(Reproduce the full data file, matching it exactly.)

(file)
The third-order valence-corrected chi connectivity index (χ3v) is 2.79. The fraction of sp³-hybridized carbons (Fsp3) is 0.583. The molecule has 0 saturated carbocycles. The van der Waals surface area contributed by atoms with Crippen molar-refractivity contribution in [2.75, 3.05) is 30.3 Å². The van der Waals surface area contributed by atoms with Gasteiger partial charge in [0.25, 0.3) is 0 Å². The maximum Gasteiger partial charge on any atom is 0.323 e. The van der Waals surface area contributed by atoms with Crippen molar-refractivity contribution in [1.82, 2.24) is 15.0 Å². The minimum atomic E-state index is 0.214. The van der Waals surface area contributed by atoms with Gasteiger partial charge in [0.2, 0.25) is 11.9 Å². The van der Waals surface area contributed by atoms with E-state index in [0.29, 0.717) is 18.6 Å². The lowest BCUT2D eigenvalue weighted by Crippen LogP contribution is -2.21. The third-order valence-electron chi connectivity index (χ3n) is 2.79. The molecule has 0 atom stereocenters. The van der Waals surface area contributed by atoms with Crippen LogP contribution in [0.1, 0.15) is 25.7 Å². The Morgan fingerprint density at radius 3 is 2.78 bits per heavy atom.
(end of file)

The third-order valence-corrected chi connectivity index (χ3v) is 2.79. The fraction of sp³-hybridized carbons (Fsp3) is 0.583. The molecule has 0 saturated carbocycles. The van der Waals surface area contributed by atoms with Crippen molar-refractivity contribution in [2.75, 3.05) is 30.3 Å². The van der Waals surface area contributed by atoms with Gasteiger partial charge in [0.25, 0.3) is 0 Å². The maximum Gasteiger partial charge on any atom is 0.323 e. The van der Waals surface area contributed by atoms with Crippen molar-refractivity contribution in [1.82, 2.24) is 15.0 Å². The minimum atomic E-state index is 0.214. The van der Waals surface area contributed by atoms with Gasteiger partial charge in [0.2, 0.25) is 11.9 Å². The van der Waals surface area contributed by atoms with E-state index in [0.29, 0.717) is 18.6 Å². The lowest BCUT2D eigenvalue weighted by Crippen LogP contribution is -2.21. The third-order valence-electron chi connectivity index (χ3n) is 2.79. The molecule has 0 atom stereocenters. The van der Waals surface area contributed by atoms with Crippen LogP contribution in [0.1, 0.15) is 25.7 Å². The Morgan fingerprint density at radius 3 is 2.78 bits per heavy atom.